By Jemma Davoudian
On 6th December 2017, President Trump declared that the United States of America would now break from long standing diplomatic tradition and recognise Jerusalem as the capital of Israel. Trump also announced the relocation of the US Embassy from Tel Aviv (where it’s been since 1966), to Jerusalem.
A quick bit of background on the conflict
Israel is the world’s only Jewish state. Palestinians are the Arab population whose ancestors inhabited the land on which Israel now stands.
Jerusalem contains holy sites for Judaism and Islam (and Christianity), so both Israel and Palestine want to make it their religious and/or political capital. Whether they can do so peacefully side by side has been the main source of conflict in the region.
Israel and Palestine have been long been in this dispute over the status of Jerusalem, with the official inception of the conflict being the Arab-Israeli War in 1948, which resulted in Israel seizing the western half of the city. Dubbed ‘Nakba’ (Arabic for ‘catastrophe’), this conflict resulted in the displacement of over 700,000 Palestinians from their homes.
The eastern half of Jerusalem was then seized in 1967, though many Palestinians regard this as an illegal occupation. Palestinians, therefore, continue to claim the city as their capital, and most predicted peace agreements would divide the city between them and the Israelis.
Until now, the official US position has been a mediator or peacekeeper between the Israelis and Palestinians, and have always remained neutral. Until Trump decided to take sides.
A peaceful solution?
Following the chaos of the late 90s and early 2000s, which saw a particularly violent period between the Israelis and Palestinians, labelled the “intifada”, any peace talks collapsed amidst suicide bombings, gunfire and rocket attacks. Since then, two main solution approaches have been gaining traction.
The ‘two state solution’ (considered the most favourable by many) would see the creation of independent Israeli and Palestinian states. Israelis could then realise themselves as a Jewish state, whilst Palestine would be an Arab one. Both would have designated zones in a shared capital city, Jerusalem.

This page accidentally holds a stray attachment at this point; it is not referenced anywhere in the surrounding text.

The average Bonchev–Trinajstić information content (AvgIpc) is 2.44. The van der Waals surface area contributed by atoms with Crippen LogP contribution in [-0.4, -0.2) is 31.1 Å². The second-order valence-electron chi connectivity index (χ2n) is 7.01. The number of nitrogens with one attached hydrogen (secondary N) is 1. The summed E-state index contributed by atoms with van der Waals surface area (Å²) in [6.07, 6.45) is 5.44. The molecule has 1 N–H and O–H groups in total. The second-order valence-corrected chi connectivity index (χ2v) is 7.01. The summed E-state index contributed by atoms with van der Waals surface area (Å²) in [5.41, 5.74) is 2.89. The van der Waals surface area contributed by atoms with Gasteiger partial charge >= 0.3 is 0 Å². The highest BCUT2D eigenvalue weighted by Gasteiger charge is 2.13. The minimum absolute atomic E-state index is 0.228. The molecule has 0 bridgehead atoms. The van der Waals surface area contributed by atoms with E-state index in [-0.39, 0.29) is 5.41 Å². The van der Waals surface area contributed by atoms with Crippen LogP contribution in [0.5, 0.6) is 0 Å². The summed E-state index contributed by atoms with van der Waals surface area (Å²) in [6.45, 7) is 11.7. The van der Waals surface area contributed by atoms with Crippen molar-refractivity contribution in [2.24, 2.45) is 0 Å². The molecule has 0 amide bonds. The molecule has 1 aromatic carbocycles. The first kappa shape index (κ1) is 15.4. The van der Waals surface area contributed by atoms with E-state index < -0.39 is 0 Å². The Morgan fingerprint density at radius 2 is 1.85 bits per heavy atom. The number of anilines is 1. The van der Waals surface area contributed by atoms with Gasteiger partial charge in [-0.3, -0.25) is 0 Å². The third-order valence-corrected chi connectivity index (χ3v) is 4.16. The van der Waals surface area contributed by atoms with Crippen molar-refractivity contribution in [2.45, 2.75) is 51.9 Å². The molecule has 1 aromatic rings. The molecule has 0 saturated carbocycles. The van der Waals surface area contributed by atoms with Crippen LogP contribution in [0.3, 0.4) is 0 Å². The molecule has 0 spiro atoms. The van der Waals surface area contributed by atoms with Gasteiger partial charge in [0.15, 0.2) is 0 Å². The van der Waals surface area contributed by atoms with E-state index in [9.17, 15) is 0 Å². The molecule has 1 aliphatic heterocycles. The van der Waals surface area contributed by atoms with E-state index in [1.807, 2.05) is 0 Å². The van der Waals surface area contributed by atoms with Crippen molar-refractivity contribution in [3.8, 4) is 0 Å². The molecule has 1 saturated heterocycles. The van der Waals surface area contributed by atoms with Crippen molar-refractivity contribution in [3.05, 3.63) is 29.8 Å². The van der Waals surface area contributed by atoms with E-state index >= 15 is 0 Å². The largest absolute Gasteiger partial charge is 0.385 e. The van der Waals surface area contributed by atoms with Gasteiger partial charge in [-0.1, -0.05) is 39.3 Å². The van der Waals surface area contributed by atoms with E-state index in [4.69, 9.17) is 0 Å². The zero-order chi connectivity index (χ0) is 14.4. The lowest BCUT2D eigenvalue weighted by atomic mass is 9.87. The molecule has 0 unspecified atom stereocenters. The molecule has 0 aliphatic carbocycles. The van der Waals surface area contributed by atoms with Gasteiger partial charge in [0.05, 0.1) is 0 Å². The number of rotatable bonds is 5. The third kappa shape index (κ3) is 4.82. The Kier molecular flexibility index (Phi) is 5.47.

In contrast, the ‘one state solution’ could take one of two pathways. In both, Israel and surrounding lands like the Gaza strip would merge into one country.
Then, in the scenario most favoured by leftists, a democratic country would emerge – one which does not have a Jewish majority.
The alternative, mostly favoured by the hard right, would be to annexe the land and enforce rule over the Palestinians, effectively denying them the right to vote.
Trump, by stating that the US would now recognise Jerusalem as Israel’s capital did not directly endorse the annexation of the city, but nor did he address whether the city could also be recognised as the Palestinian capital.
So what’s happening now?
With the US already widely unpopular among the majority of Arabs (due, in part, to the war in Iraq), Trump’s announcement is unlikely to change any opinions in a positive way. (But what else is new?)
Since the announcement, Israeli forces have fired ammunition at Palestinian protestors near the borders of Gaza and responded to rocket fire with an airstrike.
Two Palestinians have been reported as killed (by the Gaza Health Ministry), with hundreds more injured in the violence. Riots have broken out across many Palestinian territories.
The Israeli military are claiming that all hostilities are being caused by Hamas (a Palestinian militant group). Hamas, meanwhile, have responded to Trump’s decision by calling for a third intifada (aka, more violence).
Of course, Trump’s decision will not be immediate. It could take years to complete the US embassy transition from Tel Aviv to Jerusalem. Therefore, this decision could outlast Trump’s presidency… or be overshadowed by the decisions and actions of the Israelis and Palestinians themselves (and rightly so).
But why did Trump do it?
Despite the US having a long history of supporting Israel through substantial aid (now equalling around $3 billion per year), and half of all American UN Security Council vetoes being used to block any resolutions which appeared critical of Israel, there have been periods of conflict.
For example, Israeli Prime Minister Benjamin Netanyahu criticised the Obama administration on its approach to Iran (a country that’s always been openly anti-Israel) in 2015. His speech had been planned in collaboration with congressional Republicans. Therefore, Trump is once again trying to highlight how different he is to Obama.
There are also some prominent religious undertones to Trump’s declaration. Among hard line evangelicals, for example, are those that believe in the “End of Days” prophecy; a prophecy foretelling of Jewish control over Jerusalem, leading to an all-consuming war, the coming of a Messiah, and the ultimate choice between converting to Christianity or perishing at the hands of God.
Whatever his internal motivations, Trump is unashamedly emboldened by the fact that he “has yet again demonstrated to his evangelical supporters that he will do what he says he will do” to use Johnnie Moore’s (a spokesperson for Trump’s evangelical advisers) words.
….. and that’s that for now!